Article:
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Legacy Health will appeal federal ruling on state meal break rules

Facing $8.7 million in fines, Legacy says the state's meal break rules are unfair and penalize systems where employees are not represented by unions.
January 17, 2023

Legacy Health intends to appeal a federal judge’s decision to throw out its lawsuit claiming Oregon’s meal break rules are unconstitutional and unfair.

Lawyers for the health system filed their notice of appeal in federal court on Jan. 17, marking the latest turn of events in a long-running dispute.

Regulators with the Bureau of Labor & Industries levied $8.7 million in fines against Legacy in December 2021 for alleged meal and rest break violations. Legacy is contesting those fines but also has sought to overturn the rules in federal court since last April.

In a Jan. 3 decision, U.S. District Judge Marco Hernandez ruled that most of Legacy’s allegations were more about state law than federal. And, he said, an Oregon state agency can’t be sued in federal court unless the state has agreed to be sued — and Oregon has not.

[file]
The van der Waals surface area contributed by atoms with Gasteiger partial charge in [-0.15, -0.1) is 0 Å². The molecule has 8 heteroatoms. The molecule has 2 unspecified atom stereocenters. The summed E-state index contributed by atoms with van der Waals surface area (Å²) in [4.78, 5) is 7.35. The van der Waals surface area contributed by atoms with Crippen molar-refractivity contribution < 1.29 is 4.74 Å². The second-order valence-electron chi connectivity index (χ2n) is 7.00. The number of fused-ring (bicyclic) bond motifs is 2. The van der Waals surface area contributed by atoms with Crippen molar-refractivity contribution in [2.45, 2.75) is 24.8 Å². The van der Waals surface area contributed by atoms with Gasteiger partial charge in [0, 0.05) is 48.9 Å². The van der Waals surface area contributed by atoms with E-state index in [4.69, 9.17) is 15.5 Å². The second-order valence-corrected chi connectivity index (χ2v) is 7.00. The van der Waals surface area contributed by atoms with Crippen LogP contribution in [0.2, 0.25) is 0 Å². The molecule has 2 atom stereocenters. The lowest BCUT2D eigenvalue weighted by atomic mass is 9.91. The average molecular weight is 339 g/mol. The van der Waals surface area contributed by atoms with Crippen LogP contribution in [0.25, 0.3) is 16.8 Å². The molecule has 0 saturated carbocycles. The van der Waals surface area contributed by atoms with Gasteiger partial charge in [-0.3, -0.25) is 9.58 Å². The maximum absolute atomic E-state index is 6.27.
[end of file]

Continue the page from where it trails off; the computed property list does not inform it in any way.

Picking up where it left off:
In addition, he cited case law saying the federal government should not interfere in state civil proceedings

Legacy contends that the state rules are based on eight-hour shifts and are inappropriate for hospitals such as Legacy’s where nurses work 12-hour shifts.

The meal and rest break rules impose an “onerous” burden on the six-hospital, 14,000-employee system, Legacy contended.

The state rules set down at what points in a worker’s shift the employer must provide the meal break. Legacy’s alleged violations consist mainly of providing nurses and other clinical workers with meal breaks outside the window specified by the rules. State fine notifications show that the hospitals also allegedly failed to provide some workers any meal breaks at all, or provided shorter meal breaks than the 30 required minutes. Some hospitals failed to provide required rest breaks, according to the notifications.

Legacy’s complaint also called the rules unfair because they are not applied the same way against hospitals that are unionized. A longstanding clause in the state meal break law exempts hospitals where nurses are unionized from having to obey the meal break rules if the union and the hospital reach their own agreement on meal breaks.

Among Legacy’s hospitals, only the nurses at the Legacy Silverton Medical Center are unionized. The other five are not.

Legacy argued that varying meal break rules depending on whether a staff is unionized is unreasonable and violates the National Labor Relations Act. 

You can reach Nick Budnick at [email protected] or at @NickBudnick on Twitter.